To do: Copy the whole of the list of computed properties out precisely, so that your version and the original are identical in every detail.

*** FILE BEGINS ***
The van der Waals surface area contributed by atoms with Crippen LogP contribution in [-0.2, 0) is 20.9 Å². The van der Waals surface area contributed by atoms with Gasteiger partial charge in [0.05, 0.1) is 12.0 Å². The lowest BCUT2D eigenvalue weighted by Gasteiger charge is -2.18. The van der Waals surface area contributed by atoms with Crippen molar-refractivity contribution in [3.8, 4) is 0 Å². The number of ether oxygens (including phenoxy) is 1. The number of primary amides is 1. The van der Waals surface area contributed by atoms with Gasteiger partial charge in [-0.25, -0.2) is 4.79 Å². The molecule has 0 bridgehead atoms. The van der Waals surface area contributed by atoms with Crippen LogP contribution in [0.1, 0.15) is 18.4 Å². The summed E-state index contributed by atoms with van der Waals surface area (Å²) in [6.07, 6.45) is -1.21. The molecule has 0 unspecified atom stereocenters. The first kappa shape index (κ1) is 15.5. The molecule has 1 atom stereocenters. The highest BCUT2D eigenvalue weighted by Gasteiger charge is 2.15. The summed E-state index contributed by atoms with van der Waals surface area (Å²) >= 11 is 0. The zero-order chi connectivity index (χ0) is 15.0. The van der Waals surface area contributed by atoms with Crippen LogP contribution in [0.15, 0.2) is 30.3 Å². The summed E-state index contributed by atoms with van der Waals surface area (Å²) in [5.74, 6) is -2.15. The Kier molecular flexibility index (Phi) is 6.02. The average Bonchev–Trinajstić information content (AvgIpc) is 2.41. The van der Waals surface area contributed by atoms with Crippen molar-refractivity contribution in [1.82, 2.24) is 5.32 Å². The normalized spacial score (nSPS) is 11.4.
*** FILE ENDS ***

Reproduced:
The van der Waals surface area contributed by atoms with Crippen LogP contribution in [-0.2, 0) is 20.9 Å². The van der Waals surface area contributed by atoms with Gasteiger partial charge in [0.05, 0.1) is 12.0 Å². The lowest BCUT2D eigenvalue weighted by Gasteiger charge is -2.18. The van der Waals surface area contributed by atoms with Crippen molar-refractivity contribution in [3.8, 4) is 0 Å². The number of ether oxygens (including phenoxy) is 1. The number of primary amides is 1. The van der Waals surface area contributed by atoms with Gasteiger partial charge in [-0.25, -0.2) is 4.79 Å². The molecule has 0 bridgehead atoms. The van der Waals surface area contributed by atoms with Crippen LogP contribution in [0.1, 0.15) is 18.4 Å². The summed E-state index contributed by atoms with van der Waals surface area (Å²) in [6.07, 6.45) is -1.21. The molecule has 0 unspecified atom stereocenters. The first kappa shape index (κ1) is 15.5. The molecule has 1 atom stereocenters. The highest BCUT2D eigenvalue weighted by Gasteiger charge is 2.15. The summed E-state index contributed by atoms with van der Waals surface area (Å²) >= 11 is 0. The zero-order chi connectivity index (χ0) is 15.0. The van der Waals surface area contributed by atoms with Crippen LogP contribution in [0.15, 0.2) is 30.3 Å². The summed E-state index contributed by atoms with van der Waals surface area (Å²) in [5.74, 6) is -2.15. The Kier molecular flexibility index (Phi) is 6.02. The average Bonchev–Trinajstić information content (AvgIpc) is 2.41. The van der Waals surface area contributed by atoms with Crippen molar-refractivity contribution in [1.82, 2.24) is 5.32 Å². The normalized spacial score (nSPS) is 11.4.